There has been a rapid and widespread switch to intelligent automation in the water and wastewater industry. Fieldbus has become the primary method of controlling many plants, and profibus is established as the most popular protocol for

European applications. The digital approach is used across all process applications.

Starting at field level, profibus is used in actuators, variable-speed drives, sensors and other field-based devices. The use of the protocol continues through to treatment control centres, and is now used in a large proportion of control-panel applications.

Today, much internal wiring at UK plants has been replaced by internal profibus systems, which communicate simply and effectively at a sophisticated level using just two cable cores. To the end user, specifying fieldbus technology at the treatment works or the operator on site, the move to the enhanced automation solution is straightforward, and considerable benefits are afforded.

Not only does bus technology decrease cabling at a field level, which eases the installation process, but the amount of cabling is also reduced within the control panel. This means the mass of wires previously linking valve and actuator systems are no longer required. This, in turn, leads to major cost-savings as there is no longer a requirement to install miles of cables.

Additionally, there is a significant reduction in wiring and commissioning time, which leads to further financial rewards and ensures that the potential for making any connection errors during installation is substantially decreased.

Actuation adopted

The widespread appreciation of the benefits of the intelligent approach to actuation within the water and wastewater sectors is such that most new contracts specify fieldbus. With installations around the globe, any doubts regarding the digital solution have been addressed.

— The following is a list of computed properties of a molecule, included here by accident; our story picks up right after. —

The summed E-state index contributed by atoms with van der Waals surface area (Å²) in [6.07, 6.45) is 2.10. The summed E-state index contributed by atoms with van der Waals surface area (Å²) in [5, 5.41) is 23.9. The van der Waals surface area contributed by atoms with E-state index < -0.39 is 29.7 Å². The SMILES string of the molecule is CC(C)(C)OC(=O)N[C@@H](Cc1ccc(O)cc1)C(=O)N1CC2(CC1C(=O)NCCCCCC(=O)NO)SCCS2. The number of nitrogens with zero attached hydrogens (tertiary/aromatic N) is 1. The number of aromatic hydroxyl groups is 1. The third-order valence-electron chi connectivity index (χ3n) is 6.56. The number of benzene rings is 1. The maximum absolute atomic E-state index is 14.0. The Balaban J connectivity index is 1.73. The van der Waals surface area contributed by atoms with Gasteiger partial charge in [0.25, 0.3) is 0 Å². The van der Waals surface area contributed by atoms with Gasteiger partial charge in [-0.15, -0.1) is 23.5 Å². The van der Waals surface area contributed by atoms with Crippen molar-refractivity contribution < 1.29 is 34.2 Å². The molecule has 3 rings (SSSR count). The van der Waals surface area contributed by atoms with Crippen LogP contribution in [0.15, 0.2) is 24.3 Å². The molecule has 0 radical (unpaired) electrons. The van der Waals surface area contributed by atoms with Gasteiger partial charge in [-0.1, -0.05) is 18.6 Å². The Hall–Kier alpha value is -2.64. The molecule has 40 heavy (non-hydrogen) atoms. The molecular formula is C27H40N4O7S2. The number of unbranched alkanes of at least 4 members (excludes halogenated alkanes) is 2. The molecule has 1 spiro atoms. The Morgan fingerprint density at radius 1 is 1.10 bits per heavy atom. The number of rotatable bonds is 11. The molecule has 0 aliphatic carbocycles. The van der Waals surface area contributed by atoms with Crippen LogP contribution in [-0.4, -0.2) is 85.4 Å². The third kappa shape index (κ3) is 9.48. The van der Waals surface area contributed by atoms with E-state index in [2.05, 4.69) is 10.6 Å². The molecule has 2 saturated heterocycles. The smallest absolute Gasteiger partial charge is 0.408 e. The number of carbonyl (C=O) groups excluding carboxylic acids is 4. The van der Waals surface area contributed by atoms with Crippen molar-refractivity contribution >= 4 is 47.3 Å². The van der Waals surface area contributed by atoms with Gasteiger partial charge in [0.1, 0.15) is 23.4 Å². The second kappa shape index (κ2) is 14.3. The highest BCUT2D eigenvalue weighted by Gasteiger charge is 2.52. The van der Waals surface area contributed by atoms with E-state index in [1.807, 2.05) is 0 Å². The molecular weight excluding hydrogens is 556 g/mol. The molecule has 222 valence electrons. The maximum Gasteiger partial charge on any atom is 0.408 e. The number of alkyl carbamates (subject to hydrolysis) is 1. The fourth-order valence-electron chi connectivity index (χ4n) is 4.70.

When bus technology was first developed in the early 1990s, some engineers held reservations about its reliability. The main initial concern related to the problems which may result should a cable be accidentally cut.

Using the hard-wired solution that preceded bus technology, if a cable was severed, it was only likely to impact one or two actuators.

If a cable is hit at a fieldbus-led site, this could impact 30 devices downstream, which could lose communication.

With increasing numbers of utilities adopting bus technology, fears have been overcome with the many benefits of the digital solution far outweighing the likelihood of a cable being cut.

The prospect of a cable being penetrated is minimal. In the unlikely event of this happening, in an actuation system like Auma’s, there is a straightforward command setting that ensures that the actuator will revert to a fail-safe position.

It is important to emphasise that actuator manufacturers take an independent stance regarding digital actuation options. From the manufacturer’s perspective, there is no preferred protocol. It is simply the fact that, to UK users, profibus is popular because it is user-friendly and able to control a wide range of field devices.